Adam Goldworm, 32
executive vp independent television
It wasn't supposed to turn out like this. Goldworm was sure he'd end up a washout when he served as executive producer of the 2000 flop "Luckytown," starring Kirsten Dunst and James Caan. "I couldn't get a job after 'Luckytown' to save my life," he recalls. So he earned an M.B.A. from Berkeley and joined Industry in 2004 as "the world's most overqualified production assistant." There, the longtime fan of "The Twilight Zone" and "Alfred Hitchcock Presents" grew interested in making his own TV anthology series. Thus was born 2005's "Masters of Horror," which landed at Showtime and won an Emmy. A second season followed, along with an order for "Masters of Science Fiction" for ABC and the summertime "Fear Itself" anthology at NBC. He is currently executive producing a remake of "The Brood" for Spyglass and is the production executive on the Sci Fi Channel's upcoming "Dragonsteel" miniseries. Goldworm is also serving as a manager to writers, directors and actors in his spare time. "But the truth is I really haven't done anything yet," he says. "I hope to soon."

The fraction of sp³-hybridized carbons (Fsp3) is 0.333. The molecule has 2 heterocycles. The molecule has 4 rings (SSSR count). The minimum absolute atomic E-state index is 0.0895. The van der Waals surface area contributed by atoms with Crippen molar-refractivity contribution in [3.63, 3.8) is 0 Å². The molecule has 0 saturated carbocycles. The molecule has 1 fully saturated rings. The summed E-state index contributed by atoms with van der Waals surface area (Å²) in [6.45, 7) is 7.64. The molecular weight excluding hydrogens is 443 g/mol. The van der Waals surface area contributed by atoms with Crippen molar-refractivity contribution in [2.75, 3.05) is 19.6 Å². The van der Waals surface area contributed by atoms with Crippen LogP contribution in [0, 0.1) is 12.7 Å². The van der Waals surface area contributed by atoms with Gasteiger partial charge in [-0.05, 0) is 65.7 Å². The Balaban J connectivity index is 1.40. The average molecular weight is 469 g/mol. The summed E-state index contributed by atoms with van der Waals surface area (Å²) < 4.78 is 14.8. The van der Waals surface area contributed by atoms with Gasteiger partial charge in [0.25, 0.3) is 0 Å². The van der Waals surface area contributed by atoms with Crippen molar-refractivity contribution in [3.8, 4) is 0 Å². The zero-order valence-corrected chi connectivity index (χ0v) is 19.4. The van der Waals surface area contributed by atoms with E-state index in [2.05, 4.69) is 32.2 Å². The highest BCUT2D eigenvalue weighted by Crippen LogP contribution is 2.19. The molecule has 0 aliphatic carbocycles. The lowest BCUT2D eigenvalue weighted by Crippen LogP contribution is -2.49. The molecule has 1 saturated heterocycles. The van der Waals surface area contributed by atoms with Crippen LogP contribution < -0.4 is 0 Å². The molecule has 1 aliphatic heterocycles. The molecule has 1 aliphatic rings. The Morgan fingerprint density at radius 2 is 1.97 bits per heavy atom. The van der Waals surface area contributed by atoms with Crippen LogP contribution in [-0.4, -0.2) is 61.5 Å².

Amy Hartwick, 34
vp comedy development
As part of her UCLA masters program in social work, Hartwick was spending a lot of time with drug-addicted women on Skid Row. Meanwhile, her roommate was landing jobs in Hollywood through a temp agency. So during the summer, Hartwick signed up with an agency, which placed her at New Line. She later earned a spot in NBC's associate program and her first executive job in 20th TV's comedy department, where she developed "Still Standing" and covered a slew of current series. When "Yes, Dear" co-creator Greg Garcia shared with her his idea for "My Name Is Earl," she stuck with it through 11 passes until NBC picked it up. Then two years ago, her mother recommended she read Cecelia Ahern's novel "PS, I Love You." Hartwick, now at ABC, loved it, tracked down Ahern and asked her to do a series for the net. "Samantha Who?" was born.